Week In Review: Controlling The Crisis

This week, Barack Obama and John McCain faced off in their second debate of the campaign while concerns grew about the fighting in Afghanistan and Pakistan. But nothing dominated the news as much the deepening global financial crisis. Senior News Analyst Daniel Schorr tells Scott Simon that Bush's role in the economic crisis is "chaplain in chief."

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SCOTT SIMON, host:

This is Weekend Edition from NPR News. I'm Scott Simon. This week, Barack Obama and John McCain faced off in their second debate of the campaign. Concerns grew about the fighting in Pakistan and Afghanistan, but nothing has dominated the news as much as the deepening global financial crisis. NPR news analyst Dan Schorr joins us. Hello, Dan.

DAN SCHORR: That's right, Scott. It is deepening.

SIMON: Well, let's begin with that because President Bush has been addressing the American public almost daily, in fact even this morning, trying to exude confidence, reassure an anxious public, ask for patience. But so far, it hasn't been having much effect.

SCHORR: No. It hasn't been having much effect. He's been acting as a sort of a chaplain-in-chief, trying to reassure a very nervous public saying that - what did he say? Anxiety breeds anxiety, he says, which seemed to be a takeoff on the famous line of President Roosevelt that there's nothing to fear but fear itself. The difference is that Roosevelt inspired confidence and that President Bush was already a lame duck, already not inspiring confidence, and now, with this deepening financial crisis, I don't think that he has changed very much at all.

SIMON: Why didn't the financial package passed by Congress and endorsed by both senators Obama and McCain have the immediate effect of reassuring the market?

SCHORR: Because it hasn't gone into effect yet. This may take a month or two to really work out what it is they're going to do. There are banks, there are others waiting to be bailed out. This is not a point in which you'd say, give us time, the Treasury is working on this. We'll have a package together in a month from now. The people today who are so nervous want to see action now, and they're not seeing it.

SIMON: The figures about the losses for investors have been staggering, right into trillions of dollars. Yet financial analysts say, in fact, this is a good time to buy if you can afford it. Is there anything over the horizon that's more hopeful?

SCHORR: Not my horizon. I mean, nor, in fact, most of the investors'. I hate to be gloomy about this but the signs are that this is going to get worse before it gets better.

SIMON: Let me take advantage of the fact that you are the one news analyst whom I know about who was around in 1929, who saw what happened then. Are there some elements that led to the eventual recovery of the U.S. economy, or at least restoration of investor confidence, that happened in the early 1930s that would strike you as being a good idea now?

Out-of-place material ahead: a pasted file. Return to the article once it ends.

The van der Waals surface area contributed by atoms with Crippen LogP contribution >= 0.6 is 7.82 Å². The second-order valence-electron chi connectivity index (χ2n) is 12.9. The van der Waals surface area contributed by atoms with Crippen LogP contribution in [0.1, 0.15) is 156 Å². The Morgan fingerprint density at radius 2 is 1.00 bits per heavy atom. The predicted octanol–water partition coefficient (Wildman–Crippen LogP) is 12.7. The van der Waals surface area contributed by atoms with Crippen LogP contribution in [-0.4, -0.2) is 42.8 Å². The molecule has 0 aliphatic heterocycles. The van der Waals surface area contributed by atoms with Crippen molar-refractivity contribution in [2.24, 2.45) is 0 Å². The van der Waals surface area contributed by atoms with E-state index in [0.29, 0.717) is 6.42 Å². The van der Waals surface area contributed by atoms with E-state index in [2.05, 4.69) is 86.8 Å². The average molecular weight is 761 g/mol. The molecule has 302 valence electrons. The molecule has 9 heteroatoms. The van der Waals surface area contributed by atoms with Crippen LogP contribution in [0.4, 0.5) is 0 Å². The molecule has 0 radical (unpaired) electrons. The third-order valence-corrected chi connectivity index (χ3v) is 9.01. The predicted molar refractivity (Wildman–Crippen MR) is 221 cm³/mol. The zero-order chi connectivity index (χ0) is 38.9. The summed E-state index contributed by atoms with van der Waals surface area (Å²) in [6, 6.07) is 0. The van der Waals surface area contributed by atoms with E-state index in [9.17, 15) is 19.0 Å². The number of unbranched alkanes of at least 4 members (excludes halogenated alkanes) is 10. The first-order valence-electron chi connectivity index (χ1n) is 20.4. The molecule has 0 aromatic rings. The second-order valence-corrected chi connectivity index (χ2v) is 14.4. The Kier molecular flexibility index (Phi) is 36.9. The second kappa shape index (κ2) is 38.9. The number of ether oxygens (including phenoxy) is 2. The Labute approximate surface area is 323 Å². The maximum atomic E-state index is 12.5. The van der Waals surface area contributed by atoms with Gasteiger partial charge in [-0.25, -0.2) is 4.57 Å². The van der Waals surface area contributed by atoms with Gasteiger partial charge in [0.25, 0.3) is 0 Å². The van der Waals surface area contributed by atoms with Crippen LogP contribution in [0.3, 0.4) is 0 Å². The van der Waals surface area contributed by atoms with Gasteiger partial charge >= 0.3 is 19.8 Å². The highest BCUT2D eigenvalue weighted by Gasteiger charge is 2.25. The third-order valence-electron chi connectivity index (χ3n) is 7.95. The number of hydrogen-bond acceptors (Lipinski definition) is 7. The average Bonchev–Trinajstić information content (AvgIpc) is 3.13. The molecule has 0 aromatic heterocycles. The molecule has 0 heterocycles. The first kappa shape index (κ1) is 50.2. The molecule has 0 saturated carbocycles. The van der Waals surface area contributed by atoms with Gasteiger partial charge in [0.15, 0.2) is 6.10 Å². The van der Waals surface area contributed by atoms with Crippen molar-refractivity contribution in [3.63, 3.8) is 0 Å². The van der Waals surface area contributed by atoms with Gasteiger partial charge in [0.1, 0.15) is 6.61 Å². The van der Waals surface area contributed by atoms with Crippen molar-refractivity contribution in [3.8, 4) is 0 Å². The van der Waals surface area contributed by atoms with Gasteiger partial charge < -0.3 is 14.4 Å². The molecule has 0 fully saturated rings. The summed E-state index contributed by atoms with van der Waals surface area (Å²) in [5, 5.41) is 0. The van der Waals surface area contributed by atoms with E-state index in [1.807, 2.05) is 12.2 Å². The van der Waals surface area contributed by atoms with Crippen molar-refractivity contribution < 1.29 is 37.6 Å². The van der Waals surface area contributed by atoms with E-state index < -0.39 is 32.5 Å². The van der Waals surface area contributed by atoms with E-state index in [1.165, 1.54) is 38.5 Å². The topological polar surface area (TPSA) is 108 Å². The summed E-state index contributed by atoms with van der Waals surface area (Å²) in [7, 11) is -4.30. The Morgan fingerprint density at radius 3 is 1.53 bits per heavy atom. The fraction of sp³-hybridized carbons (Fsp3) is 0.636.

SCHORR: I'm not sure whether what happened from 1929 into the '30s can be very readily applied. What President Roosevelt did was to create what were called alphabetical agencies to deal with some of these problems. But the mood, as I remember, was so different. Here was a Depression that had come quite suddenly. A lot of people who otherwise could work were not working, and one knew that it would not last some time. Then you have Roosevelt who truly inspired people. Then of course, there was a war. The oncoming war also had a very important effect. I hate to say this, but the war helped to revive the economy.

SIMON: And of course, we're just a couple of weeks or a little more from a presidential election. And leadership is going to change.

SCHORR: Well, yes, and that's a very interesting point. Leadership will change - when? Not on November the 4th when we have the election. Leadership will change on January the 20th, and the question is, what happens during that period? That's a very perilous period for the United States, where there is a truly lame-duck president, another president waiting to be sworn in. But in that time, there may be important measures that one has to take, and they're not going to have much validity if it comes from a lame-duck president.

I'm not one to make suggestions to politicians as to what they should do or - what they need here more than anything else is some understanding between the candidates and President Bush that whoever wins the election, on the day after the election, there's a meeting with President Bush, and the president-elect then says, these will be the policies, and the president endorses those policies so that we would not have a period between the two events which can only work badly.

SIMON: With the advantage of using your historical experience, what are the reasons why Inauguration Day was moved from March to January?

SCHORR: In the Constitution, it used to be on March 4th, and then President Roosevelt needed to have a shorter period between the two presidents, and so there was a constitutional amendment, which changed the date from March 4th to January 20th. That's how we got January 20th. It may well be we should look at the Constitution again and change over even earlier than January 20th, like perhaps November 15th.

SIMON: Dan, thank you very much.

SCHORR: My pleasure.

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